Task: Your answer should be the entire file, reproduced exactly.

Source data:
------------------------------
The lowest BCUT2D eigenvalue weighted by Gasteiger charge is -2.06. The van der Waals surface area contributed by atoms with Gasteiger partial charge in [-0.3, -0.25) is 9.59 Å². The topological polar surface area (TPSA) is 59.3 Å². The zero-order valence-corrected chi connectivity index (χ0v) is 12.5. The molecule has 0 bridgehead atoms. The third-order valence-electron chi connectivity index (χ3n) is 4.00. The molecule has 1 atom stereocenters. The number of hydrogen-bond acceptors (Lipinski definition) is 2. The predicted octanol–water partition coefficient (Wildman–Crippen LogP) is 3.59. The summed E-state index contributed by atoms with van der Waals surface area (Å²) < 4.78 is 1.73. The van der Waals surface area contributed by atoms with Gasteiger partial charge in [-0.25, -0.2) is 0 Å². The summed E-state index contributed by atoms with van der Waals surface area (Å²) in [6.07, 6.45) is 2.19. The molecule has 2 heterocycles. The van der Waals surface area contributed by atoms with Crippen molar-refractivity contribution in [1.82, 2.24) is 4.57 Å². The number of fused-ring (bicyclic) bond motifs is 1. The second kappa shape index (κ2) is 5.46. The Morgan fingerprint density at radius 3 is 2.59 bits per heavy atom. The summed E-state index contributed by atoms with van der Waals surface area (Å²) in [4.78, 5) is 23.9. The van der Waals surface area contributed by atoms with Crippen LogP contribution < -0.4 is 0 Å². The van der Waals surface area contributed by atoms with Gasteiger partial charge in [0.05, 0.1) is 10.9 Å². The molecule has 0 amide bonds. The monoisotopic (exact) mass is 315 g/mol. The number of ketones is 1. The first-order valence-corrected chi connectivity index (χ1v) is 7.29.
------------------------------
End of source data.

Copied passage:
The lowest BCUT2D eigenvalue weighted by Gasteiger charge is -2.06. The van der Waals surface area contributed by atoms with Gasteiger partial charge in [-0.3, -0.25) is 9.59 Å². The topological polar surface area (TPSA) is 59.3 Å². The zero-order valence-corrected chi connectivity index (χ0v) is 12.5. The molecule has 0 bridgehead atoms. The third-order valence-electron chi connectivity index (χ3n) is 4.00. The molecule has 1 atom stereocenters. The number of hydrogen-bond acceptors (Lipinski definition) is 2. The predicted octanol–water partition coefficient (Wildman–Crippen LogP) is 3.59. The summed E-state index contributed by atoms with van der Waals surface area (Å²) < 4.78 is 1.73. The van der Waals surface area contributed by atoms with Gasteiger partial charge in [-0.25, -0.2) is 0 Å². The summed E-state index contributed by atoms with van der Waals surface area (Å²) in [6.07, 6.45) is 2.19. The molecule has 2 heterocycles. The van der Waals surface area contributed by atoms with Crippen molar-refractivity contribution in [1.82, 2.24) is 4.57 Å². The number of fused-ring (bicyclic) bond motifs is 1. The second kappa shape index (κ2) is 5.46. The Morgan fingerprint density at radius 3 is 2.59 bits per heavy atom. The summed E-state index contributed by atoms with van der Waals surface area (Å²) in [4.78, 5) is 23.9. The van der Waals surface area contributed by atoms with Crippen LogP contribution < -0.4 is 0 Å². The van der Waals surface area contributed by atoms with Gasteiger partial charge in [0.05, 0.1) is 10.9 Å². The molecule has 0 amide bonds. The monoisotopic (exact) mass is 315 g/mol. The number of ketones is 1. The first-order valence-corrected chi connectivity index (χ1v) is 7.29.